His first exploit after leaving Pueblo, was to go to a colored barber in Colorado Springs and collect five dollars which the confiding knight of the razor owed the National House. Some corespondence has taken place between parties in this city and some residents of Elkader, and we give herewith an extract from a letter received recently from the latter place.
Elkader, Iowa
May 29th, 1873.
Dear Sir:
Honorable A.F. Tipton of this place, has just shown me your letter making inquiry as to whether a person lived here by the name of Judge Hunt, and as to whether he had a son "Will" or William B. Hunt. At the suggestion of Mr. Tipton and others, I write this letter for your benefit and that of the young lady who has so unfortunately become the wife of William B. Hunt. In consequence of his father's efforts "Will" was after a few months study, admitted to the Bar to practice law, and shortly after which he entered into co-partnership with Captain George W. Cook in the practice of the law in this place, and continued for more than one and a half years, when the said Captain Cook married the sister of Wm. B. Hunt, who is a fine lady. A short time after said marriage Wm. B. Hunt having some business at Dubuque, took with him all the money which he had collected for other parties, including the money belonging to the firm, and left the country, and nothing has been heard from him as to his whereabouts until last week, except from parties whom he had tried or did swindle out of their money on false representations. Capt. George W. Cook, his own brother-in-law, says he swindled and embezzled from $1300 to $1500 of money from him and thier clients. In fact he has almost ruined his brother-in-law, who has said more than a half dozen times that if "Will" was here he would have him arrested for embezzlement. Not only Captain Cook but other parties would prosecute him. Almost every day I hear of parties whose money he took and left the cuontry, and for more than four months his own father and mother supposed him to have been murdered. But at last he turned up at Salt Lake City, where he tried to obtain money from the treasurer of the masonic order, on false representatons as to his standing as a mason, and as to the busness he was doing in the state of Iowa. But the treasurer being a banker, did not accept all he heard as true, and resorted to telegraphing, but when he recieved the reply, Mr. Will B. Hunt was not to be found. There is a party in Greeley, Colorado, who wrote me a year ago desiring to know if a "Will" Hunt lived in this place, and I have no doubt he has been trying the confidence game with some one in that place.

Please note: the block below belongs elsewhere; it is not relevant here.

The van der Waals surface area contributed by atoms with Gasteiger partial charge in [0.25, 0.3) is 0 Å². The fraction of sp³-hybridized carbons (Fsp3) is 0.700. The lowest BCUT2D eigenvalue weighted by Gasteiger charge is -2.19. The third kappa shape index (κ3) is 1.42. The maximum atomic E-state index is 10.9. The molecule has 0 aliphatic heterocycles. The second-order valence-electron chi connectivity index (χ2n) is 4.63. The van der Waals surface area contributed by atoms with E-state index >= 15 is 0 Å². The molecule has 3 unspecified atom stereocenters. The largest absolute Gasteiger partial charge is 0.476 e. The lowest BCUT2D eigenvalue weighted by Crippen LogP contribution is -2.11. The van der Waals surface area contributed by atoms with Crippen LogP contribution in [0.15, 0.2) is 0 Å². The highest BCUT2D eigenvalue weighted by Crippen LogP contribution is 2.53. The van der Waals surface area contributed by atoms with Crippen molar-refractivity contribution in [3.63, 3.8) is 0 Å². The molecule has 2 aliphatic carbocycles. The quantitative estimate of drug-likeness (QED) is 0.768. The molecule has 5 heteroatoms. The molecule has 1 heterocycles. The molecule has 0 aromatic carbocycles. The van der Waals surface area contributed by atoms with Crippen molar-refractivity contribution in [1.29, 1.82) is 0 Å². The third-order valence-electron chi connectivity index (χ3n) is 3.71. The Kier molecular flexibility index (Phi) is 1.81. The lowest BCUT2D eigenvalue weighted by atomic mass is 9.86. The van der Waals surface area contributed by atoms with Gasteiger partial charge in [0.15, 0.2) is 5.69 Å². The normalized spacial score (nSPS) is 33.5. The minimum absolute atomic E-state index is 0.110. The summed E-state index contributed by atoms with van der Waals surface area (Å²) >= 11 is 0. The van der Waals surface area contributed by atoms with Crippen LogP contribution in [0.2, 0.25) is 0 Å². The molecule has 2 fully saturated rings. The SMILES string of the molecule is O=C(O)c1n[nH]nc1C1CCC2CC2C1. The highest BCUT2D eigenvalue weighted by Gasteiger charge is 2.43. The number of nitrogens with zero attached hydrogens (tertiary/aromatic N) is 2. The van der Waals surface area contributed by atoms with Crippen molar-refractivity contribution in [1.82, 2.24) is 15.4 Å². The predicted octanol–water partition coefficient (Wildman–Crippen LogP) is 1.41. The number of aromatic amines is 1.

Wm. B. Hunt is a fine, dressy-appearing young man, social and congenial, good company, and would be taken by his appearance for a nice, upright young man. But in fact, from his own admission, and from what I know, and from the statement of his own brother who is now dead, and the statements of some respectable persons, he, the said Wm. B. Hunt, can be put down as an unmitigated scoundrel and libertine, who not only embezzled the money belonging to his clients, but belonging to his own brother-in-law, who is also a mason and an honest and upright man, but the disgrace brought upon him by his partner, W.B. Hunt, absconding with the money of their clients; which he tried to replace by mortgaging hs library for more than it was worth to meet their clients' demands until they came so thick and fast that he has exhaused all of his means and yet hundreds of dollars remain unpaid. Mr. Cook has closed his office almost broken hearted without business. It is a shame and disgrace on the part of "Will" to so treat his own brother-in-law. William B. Hunt has been married before, and his wife obtained a divorce from him in the state of Ohio and has a son living in that state about fourteen years old I think. The Masonic order expelled him about one year ago or more. I am told that he treated his employers in Chicago, previous to commencing the study of law, in the same manner, while clerking in the Revere house. I have forgotten the name of the proprietor. "Will" was a good hearted fellow, but it made no odds to him whose money he used or how he came by it. A man of his learning and travel thrughout the country should do different, and when they don't, the authorities should take him in charge and learn him a lesson by close confinement. While he was here everybody tried to help him on his father's account, but when he absconded he lost all his friends, even his brother-in-law.